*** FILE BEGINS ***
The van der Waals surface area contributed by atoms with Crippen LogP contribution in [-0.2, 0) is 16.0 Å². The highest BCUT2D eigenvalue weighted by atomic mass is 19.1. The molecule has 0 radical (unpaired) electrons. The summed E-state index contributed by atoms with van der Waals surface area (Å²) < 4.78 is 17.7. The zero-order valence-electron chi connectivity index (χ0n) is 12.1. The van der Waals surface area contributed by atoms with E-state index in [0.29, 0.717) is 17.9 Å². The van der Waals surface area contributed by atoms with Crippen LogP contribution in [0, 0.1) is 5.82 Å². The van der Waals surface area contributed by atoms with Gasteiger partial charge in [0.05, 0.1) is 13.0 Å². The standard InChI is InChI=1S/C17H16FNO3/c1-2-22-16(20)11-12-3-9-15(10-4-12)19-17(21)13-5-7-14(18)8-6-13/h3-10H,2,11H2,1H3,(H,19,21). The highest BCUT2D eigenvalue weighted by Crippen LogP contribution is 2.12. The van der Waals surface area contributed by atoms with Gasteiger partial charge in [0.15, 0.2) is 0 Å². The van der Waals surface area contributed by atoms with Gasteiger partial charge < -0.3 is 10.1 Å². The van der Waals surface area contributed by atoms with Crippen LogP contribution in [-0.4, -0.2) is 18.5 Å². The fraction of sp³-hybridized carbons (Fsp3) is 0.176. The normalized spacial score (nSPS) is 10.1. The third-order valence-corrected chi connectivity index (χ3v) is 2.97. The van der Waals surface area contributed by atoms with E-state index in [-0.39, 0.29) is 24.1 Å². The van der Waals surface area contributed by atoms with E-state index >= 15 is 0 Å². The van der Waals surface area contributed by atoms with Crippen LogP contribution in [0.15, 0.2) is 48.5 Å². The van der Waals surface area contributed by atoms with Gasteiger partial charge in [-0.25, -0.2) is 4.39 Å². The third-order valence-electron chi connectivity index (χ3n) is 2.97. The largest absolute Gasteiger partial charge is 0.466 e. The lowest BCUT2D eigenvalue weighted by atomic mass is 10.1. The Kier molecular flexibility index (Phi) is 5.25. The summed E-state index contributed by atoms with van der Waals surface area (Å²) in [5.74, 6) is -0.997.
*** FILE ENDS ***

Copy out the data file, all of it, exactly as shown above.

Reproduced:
The van der Waals surface area contributed by atoms with Crippen LogP contribution in [-0.2, 0) is 16.0 Å². The highest BCUT2D eigenvalue weighted by atomic mass is 19.1. The molecule has 0 radical (unpaired) electrons. The summed E-state index contributed by atoms with van der Waals surface area (Å²) < 4.78 is 17.7. The zero-order valence-electron chi connectivity index (χ0n) is 12.1. The van der Waals surface area contributed by atoms with E-state index in [0.29, 0.717) is 17.9 Å². The van der Waals surface area contributed by atoms with Crippen LogP contribution in [0, 0.1) is 5.82 Å². The van der Waals surface area contributed by atoms with Gasteiger partial charge in [0.05, 0.1) is 13.0 Å². The standard InChI is InChI=1S/C17H16FNO3/c1-2-22-16(20)11-12-3-9-15(10-4-12)19-17(21)13-5-7-14(18)8-6-13/h3-10H,2,11H2,1H3,(H,19,21). The highest BCUT2D eigenvalue weighted by Crippen LogP contribution is 2.12. The van der Waals surface area contributed by atoms with Gasteiger partial charge in [0.15, 0.2) is 0 Å². The van der Waals surface area contributed by atoms with Gasteiger partial charge < -0.3 is 10.1 Å². The van der Waals surface area contributed by atoms with Crippen LogP contribution in [-0.4, -0.2) is 18.5 Å². The fraction of sp³-hybridized carbons (Fsp3) is 0.176. The normalized spacial score (nSPS) is 10.1. The third-order valence-corrected chi connectivity index (χ3v) is 2.97. The van der Waals surface area contributed by atoms with E-state index in [-0.39, 0.29) is 24.1 Å². The van der Waals surface area contributed by atoms with E-state index >= 15 is 0 Å². The van der Waals surface area contributed by atoms with Crippen LogP contribution in [0.15, 0.2) is 48.5 Å². The van der Waals surface area contributed by atoms with Gasteiger partial charge in [-0.25, -0.2) is 4.39 Å². The third-order valence-electron chi connectivity index (χ3n) is 2.97. The largest absolute Gasteiger partial charge is 0.466 e. The lowest BCUT2D eigenvalue weighted by atomic mass is 10.1. The Kier molecular flexibility index (Phi) is 5.25. The summed E-state index contributed by atoms with van der Waals surface area (Å²) in [5.74, 6) is -0.997.